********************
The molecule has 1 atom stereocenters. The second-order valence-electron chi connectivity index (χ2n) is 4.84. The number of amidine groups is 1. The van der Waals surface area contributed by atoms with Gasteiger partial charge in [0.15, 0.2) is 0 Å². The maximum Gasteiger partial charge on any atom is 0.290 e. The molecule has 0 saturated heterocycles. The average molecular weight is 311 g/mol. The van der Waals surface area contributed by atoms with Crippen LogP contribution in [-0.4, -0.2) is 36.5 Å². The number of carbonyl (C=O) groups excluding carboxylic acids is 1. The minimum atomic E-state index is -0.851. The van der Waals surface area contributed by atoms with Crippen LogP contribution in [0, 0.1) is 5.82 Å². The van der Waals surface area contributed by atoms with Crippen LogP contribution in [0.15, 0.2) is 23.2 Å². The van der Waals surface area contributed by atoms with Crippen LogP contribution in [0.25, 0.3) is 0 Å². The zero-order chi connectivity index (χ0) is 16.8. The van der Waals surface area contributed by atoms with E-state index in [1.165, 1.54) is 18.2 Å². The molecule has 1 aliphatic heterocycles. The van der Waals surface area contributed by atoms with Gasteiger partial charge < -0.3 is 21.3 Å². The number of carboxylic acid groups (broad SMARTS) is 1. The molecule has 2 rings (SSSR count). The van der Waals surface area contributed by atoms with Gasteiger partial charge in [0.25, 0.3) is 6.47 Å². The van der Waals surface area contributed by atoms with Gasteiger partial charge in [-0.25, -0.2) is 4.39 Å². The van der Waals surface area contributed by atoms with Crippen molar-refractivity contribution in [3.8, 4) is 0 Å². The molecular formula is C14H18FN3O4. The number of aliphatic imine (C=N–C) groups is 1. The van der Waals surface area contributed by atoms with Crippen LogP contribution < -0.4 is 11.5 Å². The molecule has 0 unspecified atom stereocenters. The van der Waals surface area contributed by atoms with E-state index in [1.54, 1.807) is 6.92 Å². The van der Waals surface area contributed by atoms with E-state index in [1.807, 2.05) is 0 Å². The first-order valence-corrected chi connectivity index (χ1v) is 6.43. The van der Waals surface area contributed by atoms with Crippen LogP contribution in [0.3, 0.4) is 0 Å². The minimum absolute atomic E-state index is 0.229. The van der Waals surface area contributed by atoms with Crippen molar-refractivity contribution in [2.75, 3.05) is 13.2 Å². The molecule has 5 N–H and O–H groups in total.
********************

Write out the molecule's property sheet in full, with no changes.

The molecule has 1 atom stereocenters. The second-order valence-electron chi connectivity index (χ2n) is 4.84. The number of amidine groups is 1. The van der Waals surface area contributed by atoms with Gasteiger partial charge in [0.15, 0.2) is 0 Å². The maximum Gasteiger partial charge on any atom is 0.290 e. The molecule has 0 saturated heterocycles. The average molecular weight is 311 g/mol. The van der Waals surface area contributed by atoms with Crippen LogP contribution in [-0.4, -0.2) is 36.5 Å². The number of carbonyl (C=O) groups excluding carboxylic acids is 1. The minimum atomic E-state index is -0.851. The van der Waals surface area contributed by atoms with Crippen LogP contribution in [0, 0.1) is 5.82 Å². The van der Waals surface area contributed by atoms with Crippen LogP contribution in [0.15, 0.2) is 23.2 Å². The van der Waals surface area contributed by atoms with Crippen LogP contribution in [0.25, 0.3) is 0 Å². The zero-order chi connectivity index (χ0) is 16.8. The van der Waals surface area contributed by atoms with E-state index in [1.165, 1.54) is 18.2 Å². The molecule has 1 aliphatic heterocycles. The van der Waals surface area contributed by atoms with Gasteiger partial charge < -0.3 is 21.3 Å². The number of carboxylic acid groups (broad SMARTS) is 1. The molecule has 2 rings (SSSR count). The van der Waals surface area contributed by atoms with Gasteiger partial charge in [0.25, 0.3) is 6.47 Å². The van der Waals surface area contributed by atoms with Gasteiger partial charge in [-0.25, -0.2) is 4.39 Å². The van der Waals surface area contributed by atoms with Crippen molar-refractivity contribution in [3.8, 4) is 0 Å². The molecular formula is C14H18FN3O4. The number of aliphatic imine (C=N–C) groups is 1. The van der Waals surface area contributed by atoms with Crippen LogP contribution < -0.4 is 11.5 Å². The molecule has 0 unspecified atom stereocenters. The van der Waals surface area contributed by atoms with E-state index in [1.54, 1.807) is 6.92 Å². The van der Waals surface area contributed by atoms with E-state index in [1.807, 2.05) is 0 Å². The first-order valence-corrected chi connectivity index (χ1v) is 6.43. The van der Waals surface area contributed by atoms with Crippen LogP contribution in [0.3, 0.4) is 0 Å². The minimum absolute atomic E-state index is 0.229. The van der Waals surface area contributed by atoms with Crippen molar-refractivity contribution in [2.75, 3.05) is 13.2 Å². The molecule has 5 N–H and O–H groups in total.